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f3: Microglia-spine interactions are modified after LTP induction.(A) A contact between a microglial process tip (green) and a dendritic spine (red) lasting for 90 s captured by time-lapse imaging (white arrow head, 2nd- 4th image). (B) Percentage of spines contacted in the field of view during basal synaptic transmission, integrated over 80 min. (C,D) The number of contacts did not change over time in the absence of the HFS protocol (C) (# contacts per 100 μm dendrite observed during 20 min of baseline: 5.2 ± 1.2; during 40′–60′: 5.0 ± 1.4; mean ± sem, paired t-test, p = 0.25, n = 7 slices). The number of microglia-spine contacts was decreased 40–60 min after LTP induction (blue) compared to its baseline conditions (black) (D) (from 3.6 ± 0.4 to 2.2 ± 0.4 contacts; mean ± sem, paired t-test, p = 0.04, n = 10 slices). (E) MIPs over 20 min showing the number of microglia-spine contacts on a hippocampal dendrite in baseline (5 contacts) (left panel) and LTP conditions (3 contacts, 40′–60′) (right). (F,G) The duration of microglia-spine contacts was constant in the absence of a HFS protocol (F) (contact duration during baseline: 1.5 min ± 0.1 min; during 40′–60′: 1.5 min ± 0.2 min; mean ± sem, paired t-test, p = 0.96, n = 7 slices). In contrast, contact durations were significantly enhanced 40–60 min after the induction of LTP compared to baseline conditions (G) (from 1.4 min ± 0.1 min to 2.1 min ± 0.2 min; mean ± sem, paired t-test, p = 0.006, n = 10 slices).
Mentions: While it was shown before that microglial processes can contact synapses416, little quantitative information exists on the frequency and dynamics of these interactions during basal synaptic transmission. To this end, we identified microglia-spine contacts, which we defined as a close physical apposition (i.e. <400 nm), in the time series of 3D image stacks, and analyzed their number and duration (Fig. 3A).

View Article: PubMed Central - PubMed

ABSTRACT

Recently microglia, the resident immune cells of the brain, have been recognized as multi-tasking talents that are not only essential in the diseased brain, but also actively contribute to synaptic circuit remodeling during normal brain development. It is well established that microglia dynamically scan their environment and thereby establish transient physical contacts with neuronal synapses, which may allow them to sense and influence synaptic function. However, it is unknown whether and how the morphological dynamics of microglia and their physical interactions with synapses are affected by the induction of synaptic plasticity in the adult brain. To this end, we characterized the morphological dynamics of microglia and their interactions with synapses before and after the induction of synaptic plasticity (LTP) in the hippocampus by time-lapse two-photon imaging and electrophysiological recordings in acute brain slices. We demonstrate that during hippocampal LTP microglia alter their morphological dynamics by increasing the number of their processes and by prolonging their physical contacts with dendritic spines. These effects were absent in the presence of an NMDA receptor antagonist. Taken together, this altered behavior could reflect an active microglial involvement in circuit remodeling during activity-dependent synaptic plasticity in the healthy adult brain.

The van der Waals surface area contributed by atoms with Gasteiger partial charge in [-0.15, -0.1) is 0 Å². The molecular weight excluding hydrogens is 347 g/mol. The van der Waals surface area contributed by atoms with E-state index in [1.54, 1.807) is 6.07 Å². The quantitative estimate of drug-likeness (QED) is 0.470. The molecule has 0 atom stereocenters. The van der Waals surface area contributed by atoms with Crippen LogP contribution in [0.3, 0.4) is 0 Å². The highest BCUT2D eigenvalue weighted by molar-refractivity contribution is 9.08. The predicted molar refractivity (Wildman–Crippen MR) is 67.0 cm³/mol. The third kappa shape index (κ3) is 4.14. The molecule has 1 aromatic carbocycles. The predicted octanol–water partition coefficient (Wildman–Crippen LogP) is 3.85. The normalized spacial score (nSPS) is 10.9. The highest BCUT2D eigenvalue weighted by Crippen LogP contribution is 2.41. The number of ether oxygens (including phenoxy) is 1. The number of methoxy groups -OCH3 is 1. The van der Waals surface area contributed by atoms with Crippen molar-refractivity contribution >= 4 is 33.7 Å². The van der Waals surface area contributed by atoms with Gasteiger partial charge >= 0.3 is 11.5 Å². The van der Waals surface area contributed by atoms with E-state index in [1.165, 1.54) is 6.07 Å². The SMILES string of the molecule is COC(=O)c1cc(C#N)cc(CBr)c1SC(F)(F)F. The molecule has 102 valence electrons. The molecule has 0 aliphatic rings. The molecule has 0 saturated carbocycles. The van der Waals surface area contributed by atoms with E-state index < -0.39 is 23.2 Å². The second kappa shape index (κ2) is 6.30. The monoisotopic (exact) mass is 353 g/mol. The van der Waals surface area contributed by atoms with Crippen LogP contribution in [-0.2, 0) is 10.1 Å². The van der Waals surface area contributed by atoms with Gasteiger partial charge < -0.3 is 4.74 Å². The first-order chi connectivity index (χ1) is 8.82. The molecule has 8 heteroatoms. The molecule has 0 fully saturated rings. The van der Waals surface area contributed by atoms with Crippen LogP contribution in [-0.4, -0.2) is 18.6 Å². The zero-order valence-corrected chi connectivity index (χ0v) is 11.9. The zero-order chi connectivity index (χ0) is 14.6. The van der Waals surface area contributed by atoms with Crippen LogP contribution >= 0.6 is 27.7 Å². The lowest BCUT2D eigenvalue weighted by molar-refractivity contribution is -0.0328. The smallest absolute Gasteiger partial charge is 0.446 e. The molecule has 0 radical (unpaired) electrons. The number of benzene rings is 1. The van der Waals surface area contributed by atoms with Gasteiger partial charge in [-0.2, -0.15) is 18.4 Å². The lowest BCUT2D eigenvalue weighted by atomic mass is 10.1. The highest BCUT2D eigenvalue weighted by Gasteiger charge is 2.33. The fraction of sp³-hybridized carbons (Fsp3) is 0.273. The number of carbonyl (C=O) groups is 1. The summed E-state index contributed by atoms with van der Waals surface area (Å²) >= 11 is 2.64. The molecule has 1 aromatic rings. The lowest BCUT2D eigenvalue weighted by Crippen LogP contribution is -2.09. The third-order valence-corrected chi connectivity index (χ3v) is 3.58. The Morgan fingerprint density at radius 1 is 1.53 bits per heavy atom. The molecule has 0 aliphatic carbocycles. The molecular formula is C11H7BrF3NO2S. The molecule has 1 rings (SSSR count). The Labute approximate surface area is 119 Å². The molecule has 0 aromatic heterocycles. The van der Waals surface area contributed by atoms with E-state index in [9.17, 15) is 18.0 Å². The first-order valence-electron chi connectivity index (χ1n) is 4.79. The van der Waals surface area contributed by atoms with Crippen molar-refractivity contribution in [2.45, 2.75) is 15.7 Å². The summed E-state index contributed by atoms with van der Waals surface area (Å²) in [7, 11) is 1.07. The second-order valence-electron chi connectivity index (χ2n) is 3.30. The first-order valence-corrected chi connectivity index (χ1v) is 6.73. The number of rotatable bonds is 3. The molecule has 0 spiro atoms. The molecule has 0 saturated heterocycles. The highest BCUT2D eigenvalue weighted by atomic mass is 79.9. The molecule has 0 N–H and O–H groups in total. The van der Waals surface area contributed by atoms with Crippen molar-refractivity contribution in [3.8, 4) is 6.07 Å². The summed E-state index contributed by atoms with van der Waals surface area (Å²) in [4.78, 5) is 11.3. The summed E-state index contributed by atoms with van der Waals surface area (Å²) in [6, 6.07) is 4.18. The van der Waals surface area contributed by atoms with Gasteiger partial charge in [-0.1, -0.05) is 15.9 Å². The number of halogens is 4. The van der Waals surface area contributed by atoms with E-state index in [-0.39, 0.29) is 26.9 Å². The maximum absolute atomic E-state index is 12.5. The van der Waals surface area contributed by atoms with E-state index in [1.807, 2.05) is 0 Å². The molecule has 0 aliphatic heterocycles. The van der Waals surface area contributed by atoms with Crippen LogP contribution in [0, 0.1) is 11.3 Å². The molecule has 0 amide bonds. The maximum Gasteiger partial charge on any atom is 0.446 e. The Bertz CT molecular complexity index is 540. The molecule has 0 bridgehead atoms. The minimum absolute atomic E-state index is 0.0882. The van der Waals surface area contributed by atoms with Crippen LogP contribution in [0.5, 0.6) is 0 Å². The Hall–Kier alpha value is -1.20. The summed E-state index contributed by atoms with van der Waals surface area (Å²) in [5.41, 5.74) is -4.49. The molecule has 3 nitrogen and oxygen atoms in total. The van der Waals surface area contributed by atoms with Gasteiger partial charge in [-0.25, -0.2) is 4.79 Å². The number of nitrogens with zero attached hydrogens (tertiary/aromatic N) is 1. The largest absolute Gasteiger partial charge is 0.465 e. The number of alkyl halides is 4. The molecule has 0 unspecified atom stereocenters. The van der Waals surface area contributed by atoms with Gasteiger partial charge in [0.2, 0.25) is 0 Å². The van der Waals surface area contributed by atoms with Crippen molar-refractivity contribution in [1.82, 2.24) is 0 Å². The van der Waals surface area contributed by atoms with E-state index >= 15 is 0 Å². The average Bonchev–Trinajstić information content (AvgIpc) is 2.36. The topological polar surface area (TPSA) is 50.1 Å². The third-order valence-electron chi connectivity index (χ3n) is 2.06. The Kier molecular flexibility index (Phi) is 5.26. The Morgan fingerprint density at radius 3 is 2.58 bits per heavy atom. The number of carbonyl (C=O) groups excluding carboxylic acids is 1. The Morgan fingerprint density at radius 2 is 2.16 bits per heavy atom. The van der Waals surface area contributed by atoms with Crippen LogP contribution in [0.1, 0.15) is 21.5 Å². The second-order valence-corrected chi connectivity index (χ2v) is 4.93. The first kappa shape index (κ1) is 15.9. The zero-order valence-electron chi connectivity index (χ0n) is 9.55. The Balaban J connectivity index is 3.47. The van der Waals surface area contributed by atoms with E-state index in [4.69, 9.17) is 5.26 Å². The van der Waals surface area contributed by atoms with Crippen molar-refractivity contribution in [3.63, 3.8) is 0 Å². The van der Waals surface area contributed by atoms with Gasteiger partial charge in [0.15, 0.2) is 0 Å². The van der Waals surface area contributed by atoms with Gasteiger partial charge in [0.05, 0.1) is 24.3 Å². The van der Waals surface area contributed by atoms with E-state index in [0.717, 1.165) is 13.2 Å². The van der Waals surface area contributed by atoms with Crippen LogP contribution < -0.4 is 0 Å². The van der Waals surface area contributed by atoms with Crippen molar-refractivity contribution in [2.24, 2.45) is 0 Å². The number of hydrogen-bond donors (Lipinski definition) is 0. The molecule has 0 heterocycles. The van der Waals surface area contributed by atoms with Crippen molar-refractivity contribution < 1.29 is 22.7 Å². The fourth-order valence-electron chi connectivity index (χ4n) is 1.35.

No MeSH data available.


Related in: MedlinePlus